1 in 3 foreign-born residents in 2000 from Mexico
Gannett News Service
September 5, 2003
WASHINGTON - Immigrants from Mexico topped the list of foreign-born residents in
30 states in 2000, up from 18 states in 1990, according to a report to be
released today by a group that advocates restricting immigration to the United
The report by the Washington-based Center for Immigration Studies found that the
number of Mexicans has climbed steadily over the past three decades and
accounted for almost 1 in 3 foreign-born U.S. residents in 2000. The report was
based on the most recent Census Bureau data from 2000.
Steven Camarota, an analyst with the center and the report's co-author, said the
foreign-born population in the United States has grown larger than ever, drawing
people from every corner of the world. But he said Spanish-speaking immigrants,
mainly from Mexico, make up a larger share of all immigrants.
"One country, Mexico, and one region, Spanish-speaking Latin America, dominated
U.S. immigration during the 1990s," Camarota said.
Almost 46 percent of the 31 million immigrants in the United States in 2000
hailed from Latin America, including El Salvador, Cuba and the Dominican
Republic. About 23 percent came from Asia and 16 percent from Europe, the report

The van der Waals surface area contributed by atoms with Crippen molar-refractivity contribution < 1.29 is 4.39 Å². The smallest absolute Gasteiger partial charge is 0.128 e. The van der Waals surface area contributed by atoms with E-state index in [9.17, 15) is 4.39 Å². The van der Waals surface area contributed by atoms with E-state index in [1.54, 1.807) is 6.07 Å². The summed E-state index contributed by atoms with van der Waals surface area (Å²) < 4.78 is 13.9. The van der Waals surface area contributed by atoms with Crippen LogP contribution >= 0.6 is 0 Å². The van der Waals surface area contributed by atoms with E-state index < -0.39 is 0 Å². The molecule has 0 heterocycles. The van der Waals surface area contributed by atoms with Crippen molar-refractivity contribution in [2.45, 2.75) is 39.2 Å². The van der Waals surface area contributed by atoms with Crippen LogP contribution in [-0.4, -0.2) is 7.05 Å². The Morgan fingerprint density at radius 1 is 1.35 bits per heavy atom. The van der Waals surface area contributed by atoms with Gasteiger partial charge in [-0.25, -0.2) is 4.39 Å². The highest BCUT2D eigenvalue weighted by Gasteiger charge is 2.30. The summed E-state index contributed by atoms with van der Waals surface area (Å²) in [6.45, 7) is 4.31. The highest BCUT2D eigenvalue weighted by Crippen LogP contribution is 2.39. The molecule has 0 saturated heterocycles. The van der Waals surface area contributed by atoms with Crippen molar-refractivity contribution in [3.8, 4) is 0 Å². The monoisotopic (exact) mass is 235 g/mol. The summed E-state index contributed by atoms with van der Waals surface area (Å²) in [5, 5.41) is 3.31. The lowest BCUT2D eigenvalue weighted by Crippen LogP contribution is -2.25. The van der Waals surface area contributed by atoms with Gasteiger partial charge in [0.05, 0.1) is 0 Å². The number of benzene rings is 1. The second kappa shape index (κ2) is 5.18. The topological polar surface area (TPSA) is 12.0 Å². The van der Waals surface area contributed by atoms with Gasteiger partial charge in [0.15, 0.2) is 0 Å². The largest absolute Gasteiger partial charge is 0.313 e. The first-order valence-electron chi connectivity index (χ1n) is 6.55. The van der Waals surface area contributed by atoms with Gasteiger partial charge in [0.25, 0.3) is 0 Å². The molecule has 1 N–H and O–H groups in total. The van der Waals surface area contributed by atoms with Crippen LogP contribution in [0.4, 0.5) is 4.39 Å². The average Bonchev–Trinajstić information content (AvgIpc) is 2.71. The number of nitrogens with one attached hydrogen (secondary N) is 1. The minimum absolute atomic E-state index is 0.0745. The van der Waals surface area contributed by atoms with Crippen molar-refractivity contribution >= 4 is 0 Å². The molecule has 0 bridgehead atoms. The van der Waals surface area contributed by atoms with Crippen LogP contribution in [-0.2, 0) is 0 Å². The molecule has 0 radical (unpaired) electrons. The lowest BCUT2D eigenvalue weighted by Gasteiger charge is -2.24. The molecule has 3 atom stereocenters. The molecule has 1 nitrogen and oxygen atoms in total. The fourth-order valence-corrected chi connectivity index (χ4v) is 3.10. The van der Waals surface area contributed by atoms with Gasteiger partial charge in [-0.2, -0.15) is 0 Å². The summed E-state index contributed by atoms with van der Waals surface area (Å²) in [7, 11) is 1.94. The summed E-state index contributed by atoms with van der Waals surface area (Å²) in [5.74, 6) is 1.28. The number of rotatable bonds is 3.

Camarota said other immigrants, specifically Germans and Italians, dominated the
pool of foreign-born residents during much of the last century, but no single
country had ever held a larger share than that of Mexico.
Up until 2000, the highest percentage of immigrants from one country had been
Germans, who constituted 25 percent of all immigrants in 1900. But in 2000
Mexicans accounted for 30 percent of all U.S. foreign-born residents, up from 22
percent in 1990. Germans are no longer among the top 10
immigrant groups in the United States.
The group wanted to call attention to the lack of diversity among the nation's
nearly 31 million foreign-born residents, said Camarota.
However, it is opposed to a bill pending in the House and Senate that would
provide temporary work visas to foreign workers, including illegal immigrants
from Mexico. Three Arizona Republican lawmakers, including Sen. John McCain, are
sponsoring the measure.
A larger and less diverse immigrant group, concluded Camarota, might have its
benefits but at the same time prove burdensome for U.S. society. He said
providing public services may be easier when newly arrived immigrants speak a
single language, but that such immigrants may not assimilate as well as other
Angela Kelley, deputy director of the National Immigration Forum, a
pro-immigrant group, said the report was puzzling because it implies that
Spanish-speaking immigrants are not integrating into U.S. society and do not
want to learn English.
"That flies into the face of all of America's historical experience," she said.
"All immigrants know the key to success in America is learning English."